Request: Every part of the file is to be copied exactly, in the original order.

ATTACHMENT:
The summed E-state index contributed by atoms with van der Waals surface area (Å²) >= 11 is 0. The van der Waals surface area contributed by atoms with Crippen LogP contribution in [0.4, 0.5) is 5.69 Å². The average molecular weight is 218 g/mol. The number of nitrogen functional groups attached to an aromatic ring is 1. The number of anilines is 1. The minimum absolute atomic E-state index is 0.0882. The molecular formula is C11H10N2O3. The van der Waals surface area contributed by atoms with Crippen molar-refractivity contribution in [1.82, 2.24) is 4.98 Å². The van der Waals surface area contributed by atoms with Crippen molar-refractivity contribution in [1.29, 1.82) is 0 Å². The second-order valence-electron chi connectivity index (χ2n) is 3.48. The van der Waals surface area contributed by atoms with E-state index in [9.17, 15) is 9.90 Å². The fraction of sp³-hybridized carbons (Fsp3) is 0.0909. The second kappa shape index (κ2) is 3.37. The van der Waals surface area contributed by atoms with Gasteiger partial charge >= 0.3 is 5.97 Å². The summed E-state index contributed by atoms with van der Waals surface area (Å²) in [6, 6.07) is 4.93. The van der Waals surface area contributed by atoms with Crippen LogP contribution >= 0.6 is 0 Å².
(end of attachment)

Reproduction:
The summed E-state index contributed by atoms with van der Waals surface area (Å²) >= 11 is 0. The van der Waals surface area contributed by atoms with Crippen LogP contribution in [0.4, 0.5) is 5.69 Å². The average molecular weight is 218 g/mol. The number of nitrogen functional groups attached to an aromatic ring is 1. The number of anilines is 1. The minimum absolute atomic E-state index is 0.0882. The molecular formula is C11H10N2O3. The van der Waals surface area contributed by atoms with Crippen molar-refractivity contribution in [1.82, 2.24) is 4.98 Å². The van der Waals surface area contributed by atoms with Crippen molar-refractivity contribution in [1.29, 1.82) is 0 Å². The second-order valence-electron chi connectivity index (χ2n) is 3.48. The van der Waals surface area contributed by atoms with E-state index in [9.17, 15) is 9.90 Å². The fraction of sp³-hybridized carbons (Fsp3) is 0.0909. The second kappa shape index (κ2) is 3.37. The van der Waals surface area contributed by atoms with Gasteiger partial charge >= 0.3 is 5.97 Å². The summed E-state index contributed by atoms with van der Waals surface area (Å²) in [6, 6.07) is 4.93. The van der Waals surface area contributed by atoms with Crippen LogP contribution >= 0.6 is 0 Å².